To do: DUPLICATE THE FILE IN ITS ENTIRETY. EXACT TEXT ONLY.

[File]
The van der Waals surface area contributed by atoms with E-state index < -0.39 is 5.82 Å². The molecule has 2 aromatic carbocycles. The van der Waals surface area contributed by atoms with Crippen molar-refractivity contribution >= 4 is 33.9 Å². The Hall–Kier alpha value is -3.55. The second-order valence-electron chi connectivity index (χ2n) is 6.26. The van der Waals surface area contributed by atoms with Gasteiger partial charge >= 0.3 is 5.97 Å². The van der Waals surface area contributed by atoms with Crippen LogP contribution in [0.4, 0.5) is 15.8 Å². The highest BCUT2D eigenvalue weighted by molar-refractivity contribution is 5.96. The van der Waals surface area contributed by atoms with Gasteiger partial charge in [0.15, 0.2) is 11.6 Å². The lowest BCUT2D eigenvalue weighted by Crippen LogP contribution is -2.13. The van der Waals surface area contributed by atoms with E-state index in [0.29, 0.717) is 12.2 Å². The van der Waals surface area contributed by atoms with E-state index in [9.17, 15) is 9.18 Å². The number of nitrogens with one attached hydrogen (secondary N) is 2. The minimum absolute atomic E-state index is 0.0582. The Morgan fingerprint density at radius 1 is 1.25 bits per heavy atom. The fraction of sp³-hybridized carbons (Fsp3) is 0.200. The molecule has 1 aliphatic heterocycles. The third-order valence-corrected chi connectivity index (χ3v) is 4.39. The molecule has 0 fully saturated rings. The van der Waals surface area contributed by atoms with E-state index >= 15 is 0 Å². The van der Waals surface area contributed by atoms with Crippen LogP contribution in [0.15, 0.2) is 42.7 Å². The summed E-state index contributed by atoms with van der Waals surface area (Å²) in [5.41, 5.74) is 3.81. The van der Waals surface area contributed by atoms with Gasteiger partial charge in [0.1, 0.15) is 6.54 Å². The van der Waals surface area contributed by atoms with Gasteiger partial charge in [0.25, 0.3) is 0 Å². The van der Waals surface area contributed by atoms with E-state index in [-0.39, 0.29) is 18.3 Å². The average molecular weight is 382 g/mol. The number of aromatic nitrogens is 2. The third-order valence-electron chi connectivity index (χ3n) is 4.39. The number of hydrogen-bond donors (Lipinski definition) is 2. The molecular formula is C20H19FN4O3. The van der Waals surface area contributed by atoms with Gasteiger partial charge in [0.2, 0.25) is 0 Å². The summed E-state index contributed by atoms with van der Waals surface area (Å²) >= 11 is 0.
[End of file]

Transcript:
The van der Waals surface area contributed by atoms with E-state index < -0.39 is 5.82 Å². The molecule has 2 aromatic carbocycles. The van der Waals surface area contributed by atoms with Crippen molar-refractivity contribution >= 4 is 33.9 Å². The Hall–Kier alpha value is -3.55. The second-order valence-electron chi connectivity index (χ2n) is 6.26. The van der Waals surface area contributed by atoms with Gasteiger partial charge >= 0.3 is 5.97 Å². The van der Waals surface area contributed by atoms with Crippen LogP contribution in [0.4, 0.5) is 15.8 Å². The highest BCUT2D eigenvalue weighted by molar-refractivity contribution is 5.96. The van der Waals surface area contributed by atoms with Gasteiger partial charge in [0.15, 0.2) is 11.6 Å². The lowest BCUT2D eigenvalue weighted by Crippen LogP contribution is -2.13. The van der Waals surface area contributed by atoms with E-state index in [0.29, 0.717) is 12.2 Å². The van der Waals surface area contributed by atoms with E-state index in [9.17, 15) is 9.18 Å². The number of nitrogens with one attached hydrogen (secondary N) is 2. The minimum absolute atomic E-state index is 0.0582. The Morgan fingerprint density at radius 1 is 1.25 bits per heavy atom. The fraction of sp³-hybridized carbons (Fsp3) is 0.200. The molecule has 1 aliphatic heterocycles. The third-order valence-corrected chi connectivity index (χ3v) is 4.39. The molecule has 0 fully saturated rings. The van der Waals surface area contributed by atoms with E-state index >= 15 is 0 Å². The van der Waals surface area contributed by atoms with Crippen LogP contribution in [0.15, 0.2) is 42.7 Å². The summed E-state index contributed by atoms with van der Waals surface area (Å²) in [5.41, 5.74) is 3.81. The van der Waals surface area contributed by atoms with Gasteiger partial charge in [0.1, 0.15) is 6.54 Å². The van der Waals surface area contributed by atoms with Gasteiger partial charge in [0.25, 0.3) is 0 Å². The van der Waals surface area contributed by atoms with E-state index in [-0.39, 0.29) is 18.3 Å². The average molecular weight is 382 g/mol. The number of aromatic nitrogens is 2. The third-order valence-electron chi connectivity index (χ3n) is 4.39. The number of hydrogen-bond donors (Lipinski definition) is 2. The molecular formula is C20H19FN4O3. The van der Waals surface area contributed by atoms with Gasteiger partial charge in [0.2, 0.25) is 0 Å². The summed E-state index contributed by atoms with van der Waals surface area (Å²) >= 11 is 0.